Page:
The word “impingement” covers a wide range of scenarios where something is pushing or causing pressure on another thing. In the shoulder, impingement most often refers to subacromial impingement, which affects the rotator cuff tendons beneath the acromion bone.
Impingement can cause persistent pain and affect daily activities. Symptoms are similar to rotator cuff tears, including pain when lifting the arm out to the side or overhead. That can include activities like reaching for a box of tissues behind the seat in the car, drying your hair, or reaching to get a plate out of an overhead cabinet. Impingement usually doesn’t result in weakness like a tear, but movement could be inhibited by pain.
Bone spurs in this area can also create pressure on the tendons and can eventually lead to rotator cuff tears. The shape of the acromion bone can be flat, curved, or hooked. People with more curvature in their acromion have a higher risk of rotator cuff tears as the acromion causes more wear on the rotator cuff over time.
That space around the rotator cuff tendons is relatively narrow, so any amount of inflammation in the shoulder can create pressure on the tendons and cause impingement, even in those individuals with a flat acromion. Sometimes the pain can radiate over the deltoid, but impingement pain usually stops above the elbow. If pain continues below the elbow and down into the hand, the problem likely originates in the neck rather than the shoulder area.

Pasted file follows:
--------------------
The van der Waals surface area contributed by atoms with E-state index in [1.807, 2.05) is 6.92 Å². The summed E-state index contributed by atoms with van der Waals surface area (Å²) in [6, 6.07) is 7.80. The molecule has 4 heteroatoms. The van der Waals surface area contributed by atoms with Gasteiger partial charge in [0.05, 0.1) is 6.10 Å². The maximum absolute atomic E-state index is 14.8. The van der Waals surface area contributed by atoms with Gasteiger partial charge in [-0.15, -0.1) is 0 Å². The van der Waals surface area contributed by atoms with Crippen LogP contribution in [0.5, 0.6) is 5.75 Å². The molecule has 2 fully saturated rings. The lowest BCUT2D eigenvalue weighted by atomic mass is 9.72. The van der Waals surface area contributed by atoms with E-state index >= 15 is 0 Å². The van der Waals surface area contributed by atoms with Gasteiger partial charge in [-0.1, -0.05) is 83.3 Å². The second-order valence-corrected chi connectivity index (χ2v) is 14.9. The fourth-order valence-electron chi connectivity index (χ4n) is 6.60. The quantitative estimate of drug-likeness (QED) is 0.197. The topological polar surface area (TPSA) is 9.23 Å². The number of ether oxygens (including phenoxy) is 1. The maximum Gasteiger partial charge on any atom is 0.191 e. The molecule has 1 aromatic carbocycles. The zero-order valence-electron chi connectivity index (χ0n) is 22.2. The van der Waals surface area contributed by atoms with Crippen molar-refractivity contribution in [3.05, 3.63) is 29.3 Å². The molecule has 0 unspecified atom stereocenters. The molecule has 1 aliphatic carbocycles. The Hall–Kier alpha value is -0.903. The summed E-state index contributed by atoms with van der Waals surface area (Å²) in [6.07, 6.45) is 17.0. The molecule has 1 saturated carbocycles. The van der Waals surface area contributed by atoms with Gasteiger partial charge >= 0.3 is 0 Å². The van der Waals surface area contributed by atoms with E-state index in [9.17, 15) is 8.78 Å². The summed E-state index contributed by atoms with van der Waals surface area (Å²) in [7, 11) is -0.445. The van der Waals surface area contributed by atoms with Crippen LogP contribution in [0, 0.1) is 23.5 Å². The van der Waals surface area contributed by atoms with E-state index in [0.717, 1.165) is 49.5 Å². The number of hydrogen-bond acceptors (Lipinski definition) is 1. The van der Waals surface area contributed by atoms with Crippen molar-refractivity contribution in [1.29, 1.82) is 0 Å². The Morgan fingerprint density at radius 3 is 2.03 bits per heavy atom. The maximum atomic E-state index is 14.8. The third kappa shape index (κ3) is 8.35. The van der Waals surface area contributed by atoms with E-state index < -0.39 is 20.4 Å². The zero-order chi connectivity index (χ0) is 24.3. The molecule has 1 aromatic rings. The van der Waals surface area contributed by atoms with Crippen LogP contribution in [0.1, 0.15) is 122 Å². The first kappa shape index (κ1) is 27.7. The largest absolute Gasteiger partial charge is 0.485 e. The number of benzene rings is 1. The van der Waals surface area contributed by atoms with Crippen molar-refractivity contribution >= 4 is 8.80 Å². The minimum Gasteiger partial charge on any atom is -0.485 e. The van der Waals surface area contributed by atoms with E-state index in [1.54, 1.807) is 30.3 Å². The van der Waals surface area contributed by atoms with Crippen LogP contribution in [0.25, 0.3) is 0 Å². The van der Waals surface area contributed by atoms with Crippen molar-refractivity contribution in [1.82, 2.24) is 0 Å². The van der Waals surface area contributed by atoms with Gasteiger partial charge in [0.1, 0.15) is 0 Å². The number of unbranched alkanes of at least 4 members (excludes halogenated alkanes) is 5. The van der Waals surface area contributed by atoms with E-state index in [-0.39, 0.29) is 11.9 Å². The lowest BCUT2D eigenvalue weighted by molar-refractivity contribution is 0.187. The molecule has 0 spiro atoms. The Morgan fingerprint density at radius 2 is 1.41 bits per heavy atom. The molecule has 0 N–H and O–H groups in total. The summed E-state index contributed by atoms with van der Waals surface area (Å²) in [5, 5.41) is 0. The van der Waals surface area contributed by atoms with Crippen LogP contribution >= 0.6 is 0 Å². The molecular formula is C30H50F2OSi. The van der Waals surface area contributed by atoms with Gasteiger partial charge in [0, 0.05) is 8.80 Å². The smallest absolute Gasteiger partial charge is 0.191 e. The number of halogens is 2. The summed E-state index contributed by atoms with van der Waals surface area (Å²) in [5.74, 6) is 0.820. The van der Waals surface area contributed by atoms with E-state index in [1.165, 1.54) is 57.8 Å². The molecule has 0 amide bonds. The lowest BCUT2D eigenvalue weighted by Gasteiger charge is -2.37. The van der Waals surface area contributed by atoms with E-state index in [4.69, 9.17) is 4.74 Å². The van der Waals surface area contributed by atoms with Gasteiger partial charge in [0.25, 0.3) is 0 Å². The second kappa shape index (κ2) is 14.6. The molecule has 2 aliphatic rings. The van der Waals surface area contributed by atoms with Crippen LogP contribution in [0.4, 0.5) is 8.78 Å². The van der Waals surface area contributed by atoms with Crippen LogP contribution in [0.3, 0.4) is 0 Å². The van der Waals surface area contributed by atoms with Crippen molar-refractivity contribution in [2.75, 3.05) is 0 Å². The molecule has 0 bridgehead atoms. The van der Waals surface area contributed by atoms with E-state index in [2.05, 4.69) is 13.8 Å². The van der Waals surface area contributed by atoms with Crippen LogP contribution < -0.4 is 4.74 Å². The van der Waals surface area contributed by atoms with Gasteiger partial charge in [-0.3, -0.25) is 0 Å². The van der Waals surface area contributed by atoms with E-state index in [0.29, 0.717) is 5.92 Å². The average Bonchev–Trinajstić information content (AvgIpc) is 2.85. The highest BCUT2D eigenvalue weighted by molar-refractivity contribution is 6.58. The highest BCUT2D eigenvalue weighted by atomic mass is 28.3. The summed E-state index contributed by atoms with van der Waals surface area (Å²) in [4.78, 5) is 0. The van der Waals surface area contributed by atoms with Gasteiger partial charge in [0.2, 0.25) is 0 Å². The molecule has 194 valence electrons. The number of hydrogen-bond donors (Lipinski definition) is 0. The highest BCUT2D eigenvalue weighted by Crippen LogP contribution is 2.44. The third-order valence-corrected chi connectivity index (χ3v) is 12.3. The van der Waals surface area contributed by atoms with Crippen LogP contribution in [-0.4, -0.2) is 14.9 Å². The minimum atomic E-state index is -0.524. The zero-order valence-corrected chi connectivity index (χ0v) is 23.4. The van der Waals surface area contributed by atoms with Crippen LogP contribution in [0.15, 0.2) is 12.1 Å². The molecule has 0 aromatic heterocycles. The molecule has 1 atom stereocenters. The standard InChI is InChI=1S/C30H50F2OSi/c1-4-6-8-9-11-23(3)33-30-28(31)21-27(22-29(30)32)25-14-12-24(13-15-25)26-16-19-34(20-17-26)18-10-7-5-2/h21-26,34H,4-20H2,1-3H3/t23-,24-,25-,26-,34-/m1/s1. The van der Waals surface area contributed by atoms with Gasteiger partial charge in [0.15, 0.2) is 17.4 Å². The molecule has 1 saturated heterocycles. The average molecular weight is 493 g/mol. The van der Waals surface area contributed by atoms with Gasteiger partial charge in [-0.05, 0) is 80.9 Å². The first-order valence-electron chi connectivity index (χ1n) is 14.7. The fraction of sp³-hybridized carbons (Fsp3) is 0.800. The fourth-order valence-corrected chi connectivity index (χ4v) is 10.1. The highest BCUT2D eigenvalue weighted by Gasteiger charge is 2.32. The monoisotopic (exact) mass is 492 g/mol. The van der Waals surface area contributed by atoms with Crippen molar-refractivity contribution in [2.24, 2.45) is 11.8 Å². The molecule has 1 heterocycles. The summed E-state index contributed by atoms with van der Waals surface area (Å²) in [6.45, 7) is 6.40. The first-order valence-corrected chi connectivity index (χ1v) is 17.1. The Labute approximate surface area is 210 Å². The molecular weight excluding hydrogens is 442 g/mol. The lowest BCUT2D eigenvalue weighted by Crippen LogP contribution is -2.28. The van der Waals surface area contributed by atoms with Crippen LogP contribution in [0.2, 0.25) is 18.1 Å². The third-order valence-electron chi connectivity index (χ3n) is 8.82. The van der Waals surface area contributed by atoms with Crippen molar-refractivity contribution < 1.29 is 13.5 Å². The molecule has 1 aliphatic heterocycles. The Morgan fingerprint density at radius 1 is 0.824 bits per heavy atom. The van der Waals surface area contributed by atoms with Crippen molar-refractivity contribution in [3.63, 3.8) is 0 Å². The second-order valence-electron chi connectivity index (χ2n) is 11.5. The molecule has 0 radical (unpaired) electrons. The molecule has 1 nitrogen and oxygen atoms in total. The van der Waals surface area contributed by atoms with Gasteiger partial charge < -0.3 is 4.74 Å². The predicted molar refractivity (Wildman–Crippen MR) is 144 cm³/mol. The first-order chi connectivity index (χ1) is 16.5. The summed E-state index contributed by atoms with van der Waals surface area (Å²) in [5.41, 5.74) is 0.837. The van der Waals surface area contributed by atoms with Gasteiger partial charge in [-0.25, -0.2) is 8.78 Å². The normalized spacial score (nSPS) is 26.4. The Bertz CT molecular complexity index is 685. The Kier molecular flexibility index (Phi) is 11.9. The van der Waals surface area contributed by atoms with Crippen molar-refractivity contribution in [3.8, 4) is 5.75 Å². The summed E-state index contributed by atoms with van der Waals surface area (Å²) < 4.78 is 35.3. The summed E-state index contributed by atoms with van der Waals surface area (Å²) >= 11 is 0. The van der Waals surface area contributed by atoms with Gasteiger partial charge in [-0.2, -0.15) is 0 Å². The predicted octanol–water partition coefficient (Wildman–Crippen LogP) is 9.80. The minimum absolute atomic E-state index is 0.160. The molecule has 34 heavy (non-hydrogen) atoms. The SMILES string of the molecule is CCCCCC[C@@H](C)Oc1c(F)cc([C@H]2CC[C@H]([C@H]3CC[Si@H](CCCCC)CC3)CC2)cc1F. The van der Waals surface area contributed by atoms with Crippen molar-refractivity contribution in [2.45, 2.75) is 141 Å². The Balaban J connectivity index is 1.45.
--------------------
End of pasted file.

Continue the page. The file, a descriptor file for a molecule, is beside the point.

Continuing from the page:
Impingement is usually treated with physical therapy, including specific exercises to strengthen the rotator cuff and scapular stabilizing muscles. For patients whose schedules or travel don’t allow for regular physical therapy appointments, many of the exercises can be done on your own using resistance bands, which can be rolled up and packed in a bag or suitcase.
Another treatment option is a steroid injection, which is a powerful anti-inflammatory that can help reduce swelling and pressure in the area. The steroid can take a few days to take effect, so the injection is typically done along with a local anesthetic that helps reduce the pain until the steroid can reduce the swelling.
Most of the time, surgery isn’t necessary for impingement alone. However, some patients with large bone spurs or those who don’t improve with non-operative treatments like physical therapy, injections, and anti-inflammatory medications may undergo an outpatient arthroscopic surgery. Through several small incisions, the surgeon can flatten the acromion bone, shave off bone spurs, and clean out the thickened bursa to relieve pressure and allow more room for the tendons.
If you are experiencing shoulder pain that affects your daily activity, contact the Oklahoma Shoulder Center today to schedule an appointment.
By Oklahoma Shoulder Center PLLC
December 15, 2017